The book is to follow on from the successful Long Time Coming: Short Writings from Zimbabwe, which has had excellent reviews both inside and outside Zimbabwe, and which was chosen by New Internationalist as one of their 'Best Books of 2009'.
Please email submissions to as early as possible, but before 15 July 2010.

Sunday, March 14, 2010

2011 PEN/Studzinski Literary Awards

The South African Centre of International PEN (SA PEN) is pleased to announce the launch of the second in the series of PEN/STUDZINSKI Literary Awards.

Entries for the award for original short stories in English are called for from 1 March 2010 and AFRICAN PENS, a compilation of the short-listed stories, will be published in mid-2011.

Prizes totalling £10 000 will once again be donated by American philanthropist and global investment banker, John Studzinski. The first, second and third prizes will be £5 000, £3 000 and £2 000, respectively.

Nobel Laureate and SA PEN Honorary Member, J.M. Coetzee, will once again select the winning entries.

The 2011 PEN/STUDZINSKI Literary Award aims to encourage creative writing in southern Africa and will offer talented writers an exciting opportunity to launch or develop a literary career. Twelve contributors to our earlier HSBC/SA PEN series have now published their own books, including Ceridwen Dovey who won the 2008 Sunday Times Fiction Prize. Petina Gappah, an early winner, went on to sign a three-book contract with Faber & Faber in the UK and Farrar Strauss & Giroux in the US. Three of the five short-listed stories for the Caine prize for African Writing first appeared in AFRICAN PENS 2007 – the model for AFRICAN PENS 2011. The story POISON, set in a threatened Cape Town, and written by author Henrietta Rose-Innes, was chosen by J.M. Coetzee as the winner of the 2007 HSBC/SA PEN Literary Award and it went on to win the 2008 Caine Prize of £10 000.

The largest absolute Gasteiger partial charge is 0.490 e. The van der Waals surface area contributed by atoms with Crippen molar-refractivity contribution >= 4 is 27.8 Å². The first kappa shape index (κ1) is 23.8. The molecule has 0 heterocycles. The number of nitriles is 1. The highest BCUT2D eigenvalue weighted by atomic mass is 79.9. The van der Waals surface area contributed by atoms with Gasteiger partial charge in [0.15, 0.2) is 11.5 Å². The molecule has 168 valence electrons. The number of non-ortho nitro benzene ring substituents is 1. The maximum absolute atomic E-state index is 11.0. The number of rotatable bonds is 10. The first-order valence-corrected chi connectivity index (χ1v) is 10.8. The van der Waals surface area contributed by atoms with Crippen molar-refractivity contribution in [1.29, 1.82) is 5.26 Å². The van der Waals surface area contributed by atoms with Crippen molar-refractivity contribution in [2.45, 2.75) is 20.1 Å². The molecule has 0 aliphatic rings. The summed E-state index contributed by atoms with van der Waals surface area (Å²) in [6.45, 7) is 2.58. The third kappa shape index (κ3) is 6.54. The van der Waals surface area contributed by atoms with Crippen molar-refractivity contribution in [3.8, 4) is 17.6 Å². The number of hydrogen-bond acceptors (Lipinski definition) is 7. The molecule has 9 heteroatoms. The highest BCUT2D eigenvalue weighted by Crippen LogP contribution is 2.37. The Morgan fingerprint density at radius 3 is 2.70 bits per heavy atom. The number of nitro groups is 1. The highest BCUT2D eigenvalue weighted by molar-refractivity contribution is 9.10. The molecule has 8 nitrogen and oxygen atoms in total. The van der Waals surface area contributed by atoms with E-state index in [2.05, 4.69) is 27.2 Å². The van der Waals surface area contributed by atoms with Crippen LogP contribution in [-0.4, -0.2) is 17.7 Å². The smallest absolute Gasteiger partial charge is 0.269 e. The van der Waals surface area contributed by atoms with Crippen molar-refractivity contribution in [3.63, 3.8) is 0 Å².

Our 2009 project, led by author Shaun Johnson, received over 800 entries from writers throughout Africa, but this year we revert to appealing only to writers living in the fifteen countries of the Southern African Development Community (SADC*). The genre is still the short-story, this time between 3 000 and 5 000 words.

Writers who are citizens of SADC countries are encouraged to prepare short stories for submission. Further information and detailed rules of entry are posted on the SA PEN website,

Monday, March 1, 2010

This September Sun Launched in Lusaka

Bryony Rheam's novel This September Sun was launched with a reading by Bryony in Lusaka last Friday. The event took place, during heavy rains, at Ababa House in Addis Ababa Drive.
The books are now available for sale at Ababa House, which the Lonely Planet guide describes as 'a smart boutique full of imaginative creations from Zambian and Zimbabwean artists, furniture-makers and weavers', as well as at Kickstart Books in Kitwe.
In South Africa, This September Sun, as well as other 'amaBooks titles, is now available at Protea Boekhuis in Pretoria, as well as in Clarke's in Cape Town, Adams in Durban and Xarra in Newtown, Johannesburg.